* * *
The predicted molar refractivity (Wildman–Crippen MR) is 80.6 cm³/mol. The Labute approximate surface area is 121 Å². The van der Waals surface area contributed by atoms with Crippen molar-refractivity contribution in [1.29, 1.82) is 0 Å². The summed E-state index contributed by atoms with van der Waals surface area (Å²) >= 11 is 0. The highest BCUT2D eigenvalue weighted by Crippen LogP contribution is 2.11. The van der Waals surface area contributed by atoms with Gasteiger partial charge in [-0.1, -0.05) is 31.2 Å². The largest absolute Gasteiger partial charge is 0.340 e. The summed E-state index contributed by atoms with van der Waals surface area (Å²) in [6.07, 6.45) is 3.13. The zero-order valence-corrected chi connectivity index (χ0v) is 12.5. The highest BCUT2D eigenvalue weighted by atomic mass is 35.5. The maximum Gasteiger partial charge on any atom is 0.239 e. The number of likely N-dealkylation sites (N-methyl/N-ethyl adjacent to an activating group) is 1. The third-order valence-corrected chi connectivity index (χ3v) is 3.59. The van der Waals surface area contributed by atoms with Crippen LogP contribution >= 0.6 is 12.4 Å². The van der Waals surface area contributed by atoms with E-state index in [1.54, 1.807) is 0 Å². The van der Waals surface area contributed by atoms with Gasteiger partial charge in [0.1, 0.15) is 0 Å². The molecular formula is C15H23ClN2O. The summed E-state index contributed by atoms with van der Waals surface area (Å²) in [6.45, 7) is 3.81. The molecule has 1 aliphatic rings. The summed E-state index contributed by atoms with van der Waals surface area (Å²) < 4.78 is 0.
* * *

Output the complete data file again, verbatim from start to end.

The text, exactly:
The predicted molar refractivity (Wildman–Crippen MR) is 80.6 cm³/mol. The Labute approximate surface area is 121 Å². The van der Waals surface area contributed by atoms with Crippen molar-refractivity contribution in [1.29, 1.82) is 0 Å². The summed E-state index contributed by atoms with van der Waals surface area (Å²) >= 11 is 0. The highest BCUT2D eigenvalue weighted by Crippen LogP contribution is 2.11. The van der Waals surface area contributed by atoms with Gasteiger partial charge in [-0.1, -0.05) is 31.2 Å². The largest absolute Gasteiger partial charge is 0.340 e. The summed E-state index contributed by atoms with van der Waals surface area (Å²) in [6.07, 6.45) is 3.13. The zero-order valence-corrected chi connectivity index (χ0v) is 12.5. The highest BCUT2D eigenvalue weighted by atomic mass is 35.5. The maximum Gasteiger partial charge on any atom is 0.239 e. The number of likely N-dealkylation sites (N-methyl/N-ethyl adjacent to an activating group) is 1. The third-order valence-corrected chi connectivity index (χ3v) is 3.59. The van der Waals surface area contributed by atoms with Crippen LogP contribution >= 0.6 is 12.4 Å². The van der Waals surface area contributed by atoms with E-state index in [1.54, 1.807) is 0 Å². The van der Waals surface area contributed by atoms with Gasteiger partial charge in [0.1, 0.15) is 0 Å². The molecular formula is C15H23ClN2O. The summed E-state index contributed by atoms with van der Waals surface area (Å²) in [6.45, 7) is 3.81. The molecule has 1 aliphatic rings. The summed E-state index contributed by atoms with van der Waals surface area (Å²) < 4.78 is 0.